How to execute your trading strategy in a risk controlled environment.
The whole idea that: “you have to be in it to win it,” is a catch phase that is propagated by the industry and just another example of the “transactional bias “the industry has.
All you have to do is look at the bullet points of webinar promotions to see examples of ill advised risk taking. For example, the so called discipline they advocate, to trade a system no matter what “high uncertainty “event may occur is not in the trader’s best interest and caters to thoughtlessness.
In reality, risk management is all about when not to engage in risk. In other words, it’s about when not to trade your system. I have always used an empirical set of rules for engagement to decide, if I was going to trade my systems or not.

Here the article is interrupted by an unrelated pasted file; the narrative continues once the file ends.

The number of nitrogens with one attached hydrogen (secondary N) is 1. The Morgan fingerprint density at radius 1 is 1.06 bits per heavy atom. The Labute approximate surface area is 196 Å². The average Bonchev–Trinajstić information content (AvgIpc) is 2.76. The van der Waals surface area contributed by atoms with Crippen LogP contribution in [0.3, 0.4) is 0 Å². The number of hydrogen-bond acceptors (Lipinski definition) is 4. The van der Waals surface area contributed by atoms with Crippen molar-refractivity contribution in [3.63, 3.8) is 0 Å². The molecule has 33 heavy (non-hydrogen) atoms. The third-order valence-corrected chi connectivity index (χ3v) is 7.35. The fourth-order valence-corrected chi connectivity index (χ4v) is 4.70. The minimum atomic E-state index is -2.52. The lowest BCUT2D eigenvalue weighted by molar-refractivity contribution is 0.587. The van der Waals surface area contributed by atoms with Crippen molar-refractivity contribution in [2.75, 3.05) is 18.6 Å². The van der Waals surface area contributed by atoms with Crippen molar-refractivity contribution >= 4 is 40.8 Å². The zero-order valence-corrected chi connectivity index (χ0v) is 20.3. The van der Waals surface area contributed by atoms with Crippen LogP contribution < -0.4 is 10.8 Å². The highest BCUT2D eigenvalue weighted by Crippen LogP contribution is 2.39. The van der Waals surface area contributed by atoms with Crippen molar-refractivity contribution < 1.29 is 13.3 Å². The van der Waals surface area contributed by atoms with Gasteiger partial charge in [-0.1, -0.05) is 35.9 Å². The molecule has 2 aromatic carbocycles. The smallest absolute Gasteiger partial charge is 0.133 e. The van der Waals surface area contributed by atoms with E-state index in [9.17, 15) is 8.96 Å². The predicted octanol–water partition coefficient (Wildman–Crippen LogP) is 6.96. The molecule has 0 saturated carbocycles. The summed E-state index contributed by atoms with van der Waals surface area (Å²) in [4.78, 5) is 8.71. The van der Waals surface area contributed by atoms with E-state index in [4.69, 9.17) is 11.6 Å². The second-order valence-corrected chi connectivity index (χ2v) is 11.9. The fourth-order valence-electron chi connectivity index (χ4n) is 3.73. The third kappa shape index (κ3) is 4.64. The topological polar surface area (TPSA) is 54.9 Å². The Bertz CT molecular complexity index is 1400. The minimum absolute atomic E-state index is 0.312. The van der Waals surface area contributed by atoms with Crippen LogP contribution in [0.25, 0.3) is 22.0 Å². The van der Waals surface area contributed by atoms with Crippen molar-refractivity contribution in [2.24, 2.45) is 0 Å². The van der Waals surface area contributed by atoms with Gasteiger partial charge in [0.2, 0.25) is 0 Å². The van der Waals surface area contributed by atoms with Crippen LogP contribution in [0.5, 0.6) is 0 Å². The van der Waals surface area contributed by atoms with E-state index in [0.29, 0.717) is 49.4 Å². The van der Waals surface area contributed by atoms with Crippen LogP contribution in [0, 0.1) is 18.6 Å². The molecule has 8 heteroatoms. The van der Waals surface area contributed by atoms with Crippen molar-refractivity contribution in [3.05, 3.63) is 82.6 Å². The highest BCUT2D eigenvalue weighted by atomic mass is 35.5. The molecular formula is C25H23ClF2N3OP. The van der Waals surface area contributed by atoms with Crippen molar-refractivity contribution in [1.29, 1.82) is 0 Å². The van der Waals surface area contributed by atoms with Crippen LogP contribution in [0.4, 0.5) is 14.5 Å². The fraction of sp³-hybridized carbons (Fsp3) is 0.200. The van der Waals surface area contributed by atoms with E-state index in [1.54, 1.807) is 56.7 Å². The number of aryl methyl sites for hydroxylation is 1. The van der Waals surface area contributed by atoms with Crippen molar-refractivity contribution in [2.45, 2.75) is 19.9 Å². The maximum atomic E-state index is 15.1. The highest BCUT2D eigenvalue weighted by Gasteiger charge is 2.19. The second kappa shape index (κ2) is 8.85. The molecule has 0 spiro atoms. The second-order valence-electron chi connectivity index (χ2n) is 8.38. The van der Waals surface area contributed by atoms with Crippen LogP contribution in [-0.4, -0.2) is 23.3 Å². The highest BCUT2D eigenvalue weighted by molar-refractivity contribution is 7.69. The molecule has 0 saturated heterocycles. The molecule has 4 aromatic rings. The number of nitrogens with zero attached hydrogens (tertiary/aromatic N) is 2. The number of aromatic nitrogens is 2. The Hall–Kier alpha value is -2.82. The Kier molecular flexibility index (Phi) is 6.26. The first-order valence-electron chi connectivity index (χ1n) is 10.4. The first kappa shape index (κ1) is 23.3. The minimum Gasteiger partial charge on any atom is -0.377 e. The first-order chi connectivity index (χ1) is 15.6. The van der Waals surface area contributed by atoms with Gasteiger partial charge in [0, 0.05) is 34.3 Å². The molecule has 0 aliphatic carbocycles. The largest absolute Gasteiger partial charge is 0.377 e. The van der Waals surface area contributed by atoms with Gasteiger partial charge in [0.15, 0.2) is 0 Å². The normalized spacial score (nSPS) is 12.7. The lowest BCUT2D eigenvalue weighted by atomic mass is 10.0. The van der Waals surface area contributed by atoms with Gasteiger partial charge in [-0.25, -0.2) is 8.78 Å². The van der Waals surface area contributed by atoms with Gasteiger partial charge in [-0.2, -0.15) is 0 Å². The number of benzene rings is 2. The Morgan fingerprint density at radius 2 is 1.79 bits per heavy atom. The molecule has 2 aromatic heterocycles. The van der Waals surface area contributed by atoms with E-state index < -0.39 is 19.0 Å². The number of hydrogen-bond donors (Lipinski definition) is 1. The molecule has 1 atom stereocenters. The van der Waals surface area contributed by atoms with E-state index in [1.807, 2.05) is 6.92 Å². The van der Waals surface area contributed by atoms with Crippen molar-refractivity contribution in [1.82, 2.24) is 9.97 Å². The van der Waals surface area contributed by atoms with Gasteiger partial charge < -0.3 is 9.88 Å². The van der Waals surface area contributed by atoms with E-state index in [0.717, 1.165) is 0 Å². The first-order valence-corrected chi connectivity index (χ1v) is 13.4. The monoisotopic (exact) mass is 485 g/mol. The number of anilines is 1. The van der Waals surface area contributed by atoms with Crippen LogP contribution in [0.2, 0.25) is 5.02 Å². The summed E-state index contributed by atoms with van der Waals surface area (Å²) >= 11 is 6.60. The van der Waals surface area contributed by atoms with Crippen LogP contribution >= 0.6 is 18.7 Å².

One of these rules of thumb is: I do not trade on days when there is a “news event that is so high in the investment public’s awareness that a big emotional reaction is expected. The recent and unexpected drop in the unemployment rate is a good example. Another is when the S&P credit rating service lowered the credit worthiness of the USA, on a Sunday!
The same applies to EXPECTED news events like the FOMC meetings.
For a robust trading system, the difference between a good year and a bad year can be the trader’s control of risk. This entails the standing aside a small percentage of the time to avoid fast market whip saw action. Again, this past Friday (Oct. 5, 2012) is a good example.
If you are one of the many traders that see these higher than average risk days as your opportunity, you will are part of the purported 90% of all traders that lose trading futures.
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